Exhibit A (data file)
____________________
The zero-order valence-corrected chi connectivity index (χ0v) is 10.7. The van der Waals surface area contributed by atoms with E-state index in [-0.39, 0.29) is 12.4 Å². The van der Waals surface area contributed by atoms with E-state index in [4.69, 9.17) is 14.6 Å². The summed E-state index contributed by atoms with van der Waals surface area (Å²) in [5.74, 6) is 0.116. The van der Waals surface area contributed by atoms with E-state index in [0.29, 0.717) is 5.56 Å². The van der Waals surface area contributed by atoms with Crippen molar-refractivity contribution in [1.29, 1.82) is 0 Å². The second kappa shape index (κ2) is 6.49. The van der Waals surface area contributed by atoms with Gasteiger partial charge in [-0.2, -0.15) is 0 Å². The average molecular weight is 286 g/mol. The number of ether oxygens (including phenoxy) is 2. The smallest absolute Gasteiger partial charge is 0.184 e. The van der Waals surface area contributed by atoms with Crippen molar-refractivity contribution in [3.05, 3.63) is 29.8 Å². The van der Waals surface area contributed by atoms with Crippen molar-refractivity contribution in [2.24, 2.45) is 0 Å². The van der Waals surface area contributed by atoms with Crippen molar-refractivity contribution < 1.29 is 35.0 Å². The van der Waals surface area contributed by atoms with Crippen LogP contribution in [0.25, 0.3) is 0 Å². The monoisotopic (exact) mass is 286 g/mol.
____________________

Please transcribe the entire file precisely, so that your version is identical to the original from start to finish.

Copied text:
The zero-order valence-corrected chi connectivity index (χ0v) is 10.7. The van der Waals surface area contributed by atoms with E-state index in [-0.39, 0.29) is 12.4 Å². The van der Waals surface area contributed by atoms with E-state index in [4.69, 9.17) is 14.6 Å². The summed E-state index contributed by atoms with van der Waals surface area (Å²) in [5.74, 6) is 0.116. The van der Waals surface area contributed by atoms with E-state index in [0.29, 0.717) is 5.56 Å². The van der Waals surface area contributed by atoms with Crippen molar-refractivity contribution in [1.29, 1.82) is 0 Å². The second kappa shape index (κ2) is 6.49. The van der Waals surface area contributed by atoms with Gasteiger partial charge in [-0.2, -0.15) is 0 Å². The average molecular weight is 286 g/mol. The number of ether oxygens (including phenoxy) is 2. The smallest absolute Gasteiger partial charge is 0.184 e. The van der Waals surface area contributed by atoms with Crippen molar-refractivity contribution in [3.05, 3.63) is 29.8 Å². The van der Waals surface area contributed by atoms with Crippen molar-refractivity contribution in [2.24, 2.45) is 0 Å². The van der Waals surface area contributed by atoms with Crippen molar-refractivity contribution < 1.29 is 35.0 Å². The van der Waals surface area contributed by atoms with Crippen LogP contribution in [0.25, 0.3) is 0 Å². The monoisotopic (exact) mass is 286 g/mol.